The selectmen of Weston in 1845 were Joseph Rowland, David Patchen, and Hanford Nichols. Mr. Nichols lived in the Lyons Plains area, Mr. Rowland lived near the center of town (he owned some of the land our schools now occupy) and Mr. Patchen was from the Newtown Turnpike/Godfrey Road area, so it would seem that diversified interests were represented.

The first town treasurer was William Noyes, the son of Reverend John Noyes, and the grandson of Reverend Samuel Sherwood. Perhaps they trusted him to balance the town budget since he and his forebears had lots of practice in making ends meet on a limited salary. William Noyes had earlier organized a local cottage industry in shirt-making. Mr. Noyes kept the books for this endeavor in pounds, shilling, and pence right up to mid-century, and it is possible he kept the town records in the same way.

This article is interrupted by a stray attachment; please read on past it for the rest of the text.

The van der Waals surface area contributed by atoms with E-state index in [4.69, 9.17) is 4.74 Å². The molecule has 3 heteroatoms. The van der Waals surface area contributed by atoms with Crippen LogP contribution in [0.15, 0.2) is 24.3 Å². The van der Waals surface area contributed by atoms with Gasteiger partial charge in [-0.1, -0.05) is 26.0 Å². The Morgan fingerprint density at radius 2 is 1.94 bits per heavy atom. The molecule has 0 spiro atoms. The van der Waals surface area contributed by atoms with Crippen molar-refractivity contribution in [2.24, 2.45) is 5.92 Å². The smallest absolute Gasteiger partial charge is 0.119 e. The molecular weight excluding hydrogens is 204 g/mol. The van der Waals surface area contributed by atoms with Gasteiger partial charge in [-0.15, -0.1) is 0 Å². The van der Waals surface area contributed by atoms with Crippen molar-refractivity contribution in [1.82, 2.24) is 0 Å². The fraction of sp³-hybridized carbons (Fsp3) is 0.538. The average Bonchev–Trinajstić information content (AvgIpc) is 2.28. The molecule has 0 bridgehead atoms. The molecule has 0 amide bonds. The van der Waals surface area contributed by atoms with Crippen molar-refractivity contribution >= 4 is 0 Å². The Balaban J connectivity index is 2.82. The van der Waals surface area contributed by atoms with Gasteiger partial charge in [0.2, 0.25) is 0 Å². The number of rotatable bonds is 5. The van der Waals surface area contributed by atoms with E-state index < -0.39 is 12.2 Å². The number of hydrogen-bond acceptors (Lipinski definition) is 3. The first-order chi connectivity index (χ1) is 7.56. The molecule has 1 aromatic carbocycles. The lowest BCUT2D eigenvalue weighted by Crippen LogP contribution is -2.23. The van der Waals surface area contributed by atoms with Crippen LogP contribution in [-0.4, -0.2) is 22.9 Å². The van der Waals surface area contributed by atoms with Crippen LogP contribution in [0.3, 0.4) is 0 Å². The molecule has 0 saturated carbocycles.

The first town clerk was Matthew Buckley — the same man who started the Weston Boarding School (a.k.a. Jarvis Military Academy) at the corner of Route 53 and Norfield Road, that was later mismanaged by his son-in-law Andrew Jarvis. Andrew Jarvis was also a town clerk, but his reputation for honesty is in question. Matthew Buckley went on to become Weston’s representative in the state Legislature.